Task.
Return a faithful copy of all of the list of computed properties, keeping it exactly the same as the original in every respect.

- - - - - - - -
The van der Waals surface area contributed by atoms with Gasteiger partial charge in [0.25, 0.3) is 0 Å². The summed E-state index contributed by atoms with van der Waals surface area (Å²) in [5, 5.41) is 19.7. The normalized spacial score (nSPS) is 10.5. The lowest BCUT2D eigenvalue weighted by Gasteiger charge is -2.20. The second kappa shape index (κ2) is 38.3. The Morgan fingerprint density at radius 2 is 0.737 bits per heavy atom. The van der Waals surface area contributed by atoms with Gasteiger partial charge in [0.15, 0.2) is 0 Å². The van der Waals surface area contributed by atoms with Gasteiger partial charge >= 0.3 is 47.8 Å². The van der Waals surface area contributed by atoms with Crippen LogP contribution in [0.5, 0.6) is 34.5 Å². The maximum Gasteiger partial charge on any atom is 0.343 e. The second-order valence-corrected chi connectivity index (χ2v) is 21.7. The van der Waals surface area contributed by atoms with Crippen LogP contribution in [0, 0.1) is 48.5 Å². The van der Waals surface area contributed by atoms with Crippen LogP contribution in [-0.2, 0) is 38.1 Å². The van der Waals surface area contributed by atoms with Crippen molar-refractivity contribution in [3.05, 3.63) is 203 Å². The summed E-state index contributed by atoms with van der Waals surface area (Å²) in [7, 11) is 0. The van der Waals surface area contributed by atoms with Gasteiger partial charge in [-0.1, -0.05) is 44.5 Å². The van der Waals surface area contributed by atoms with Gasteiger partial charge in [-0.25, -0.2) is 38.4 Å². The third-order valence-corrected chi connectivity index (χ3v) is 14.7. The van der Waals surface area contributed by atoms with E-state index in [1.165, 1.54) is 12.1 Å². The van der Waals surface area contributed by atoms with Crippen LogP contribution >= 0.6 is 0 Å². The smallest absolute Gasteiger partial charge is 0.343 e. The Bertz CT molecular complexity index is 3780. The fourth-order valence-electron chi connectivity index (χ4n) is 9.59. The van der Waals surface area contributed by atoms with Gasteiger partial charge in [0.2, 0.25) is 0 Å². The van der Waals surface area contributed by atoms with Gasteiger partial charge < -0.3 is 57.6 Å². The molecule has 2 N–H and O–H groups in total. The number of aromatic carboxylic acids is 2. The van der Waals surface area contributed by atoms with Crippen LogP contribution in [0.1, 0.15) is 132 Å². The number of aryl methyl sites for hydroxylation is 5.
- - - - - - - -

The van der Waals surface area contributed by atoms with Gasteiger partial charge in [0.25, 0.3) is 0 Å². The summed E-state index contributed by atoms with van der Waals surface area (Å²) in [5, 5.41) is 19.7. The normalized spacial score (nSPS) is 10.5. The lowest BCUT2D eigenvalue weighted by Gasteiger charge is -2.20. The second kappa shape index (κ2) is 38.3. The Morgan fingerprint density at radius 2 is 0.737 bits per heavy atom. The van der Waals surface area contributed by atoms with Gasteiger partial charge in [0.15, 0.2) is 0 Å². The van der Waals surface area contributed by atoms with Gasteiger partial charge >= 0.3 is 47.8 Å². The van der Waals surface area contributed by atoms with Crippen LogP contribution in [0.5, 0.6) is 34.5 Å². The maximum Gasteiger partial charge on any atom is 0.343 e. The second-order valence-corrected chi connectivity index (χ2v) is 21.7. The van der Waals surface area contributed by atoms with Crippen LogP contribution in [0, 0.1) is 48.5 Å². The van der Waals surface area contributed by atoms with Crippen LogP contribution in [-0.2, 0) is 38.1 Å². The van der Waals surface area contributed by atoms with Crippen molar-refractivity contribution in [3.05, 3.63) is 203 Å². The summed E-state index contributed by atoms with van der Waals surface area (Å²) in [7, 11) is 0. The van der Waals surface area contributed by atoms with Gasteiger partial charge in [-0.1, -0.05) is 44.5 Å². The van der Waals surface area contributed by atoms with Gasteiger partial charge in [-0.25, -0.2) is 38.4 Å². The third-order valence-corrected chi connectivity index (χ3v) is 14.7. The van der Waals surface area contributed by atoms with E-state index in [1.165, 1.54) is 12.1 Å². The van der Waals surface area contributed by atoms with Crippen LogP contribution >= 0.6 is 0 Å². The smallest absolute Gasteiger partial charge is 0.343 e. The Bertz CT molecular complexity index is 3780. The fourth-order valence-electron chi connectivity index (χ4n) is 9.59. The van der Waals surface area contributed by atoms with Gasteiger partial charge in [0.2, 0.25) is 0 Å². The van der Waals surface area contributed by atoms with Gasteiger partial charge < -0.3 is 57.6 Å². The molecule has 2 N–H and O–H groups in total. The number of aromatic carboxylic acids is 2. The van der Waals surface area contributed by atoms with Crippen LogP contribution in [0.1, 0.15) is 132 Å². The number of aryl methyl sites for hydroxylation is 5.